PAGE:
Five months ago I handed off a new Office 365 environment to an inspired governance team. They had a clear direction, set goals, metrics to define success, and a game plan to gather low-hanging fruit. #MyWorkHereIsFinished
Yesterday, I attend their monthly governance meeting. Coming into this meeting my curiosity was g centered around what level of success they had, and what I can do to keep them organized for the next sprint. We met in the same room we did five months ago, and I lead with the following question: Where have you had success? Everyone from the 10 person teams chimed in “Yammer”! I said, “tell me about it”. They went on with glowing reports about, the reduction of “All -company” informational emails, and that they have lots of engagement from users. I probed and asked, “Is it just corporate communications that are posting content, or are other areas of the organization contributing?” They said “No, all the business units are posting. Sales deals, updates from construction sites, and other ‘good to know’ stuff that is happening in the company”. Within the same breath, the team also had clear ideas about the struggles they have had with Yammer. “Some user’s don’t ‘DO’ Yammer. They say they don’t have time for that.” Company culture information is not business critical and understandable if someone is in a busy season and just doesn’t have time for it all.” Personally, I get it, I get busy and company culture takes a back seat to my more pressing needs. This is why I like having this information segmented into a single App or area. So when I do I have time I can choose when I engage with that content. If it came into my inbox as email, it would just be noise and add more for me to manage or distract me during a busy season. The key is being empowered to choose when is a good “appropriate” time to review and engage with the broader organization.
I followed up with the question “What would you like to do about those who are Not-engaged and are missing out?” The team quickly spun up a few ideas, like:
Each department champion going one-on-one to make sure that everyone is aware of what content is on Yammer, and they know how to use the tool and set up the notifications that fit their tastes.
That sounded like a great idea. Notice I didn’t come up with the idea the team did.
So then I changed gears away from Yammer and went more general. “What has not gone well?” they said “There has been a lot of change over the last five months. We have a new Executive team that is not located here at the corporate offices in Michigan.” Now THAT is a challenge. A few things rattled through my mind:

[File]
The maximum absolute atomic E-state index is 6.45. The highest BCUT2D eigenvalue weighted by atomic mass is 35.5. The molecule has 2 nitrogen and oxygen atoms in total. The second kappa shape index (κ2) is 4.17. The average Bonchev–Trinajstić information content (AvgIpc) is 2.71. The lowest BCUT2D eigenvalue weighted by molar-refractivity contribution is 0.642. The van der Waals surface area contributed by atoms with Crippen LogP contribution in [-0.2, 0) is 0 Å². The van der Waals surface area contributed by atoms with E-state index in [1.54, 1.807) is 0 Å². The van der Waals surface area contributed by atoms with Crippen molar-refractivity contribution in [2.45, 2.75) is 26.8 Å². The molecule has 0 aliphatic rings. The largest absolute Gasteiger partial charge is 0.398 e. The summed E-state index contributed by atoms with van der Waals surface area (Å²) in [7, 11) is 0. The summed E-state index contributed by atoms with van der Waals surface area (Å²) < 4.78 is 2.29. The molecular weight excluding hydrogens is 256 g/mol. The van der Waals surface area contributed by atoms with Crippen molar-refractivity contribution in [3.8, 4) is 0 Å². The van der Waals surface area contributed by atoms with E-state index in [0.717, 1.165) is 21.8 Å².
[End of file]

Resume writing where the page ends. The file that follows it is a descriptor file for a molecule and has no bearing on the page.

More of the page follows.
- Physically distant
- Different Regional culture (Midwest vs. East-coast)
- The new executive team possibly does not understand the vision shared by the rest of the organization.
- New leadership usually means large changes to processes, communications, and expectations.
After the team took an apologetic tone for not completing their other stated goals of rolling out OneDrive and Teams. My response was “You all know that a person and an organization has an absorption rate for change? Yeah we as people can only handle so much before we shut off our curiosity that sparks learning. Let me tell you a story – people have a threshold to absorb a certain amount of change over a period of time, You all have done very well with the changes facing the organization, and digital transformations.”
I co-coach my daughter’s U-12 girls travel soccer team, over the week-end we played in a local tournament. The girls have been playing up a division all season and really growing but in this tournament got blown out, 7-1, 3-1, and 12-0! I heard one girl coming off the field after our 12-0 drumming say …”We suck.” at which I replied “Those girls play year-round, have six subs on the bench. We have one sub and for some games no subs, and this is how you played all season long. You guys have done well, and can’t compare yourself to them.” At this point someone from the governance team said “So were 12 year-old girls?” the whole room roared with laughter.”
I think they got the point. Governance and digital transformation is tough work. They have done well-accomplished success with Yammer and still have a ways to go but this is not a sprint it’s a marathon. The rest of the hour was spent talking over next steps and priorities, and at the end of the hour, everyone looked more engaged, empowered, and optimist for the next battle ahead.
Governance and digital transformation are core to business success. In the Microsoft case study for Trek Bicycles, they said “We always bet on technology”. I agree but it requires more than just a big win, but lots of small consistent wins. My take away was as to take a similar coaching approach with governance teams and check up on them on a by-yearly basis.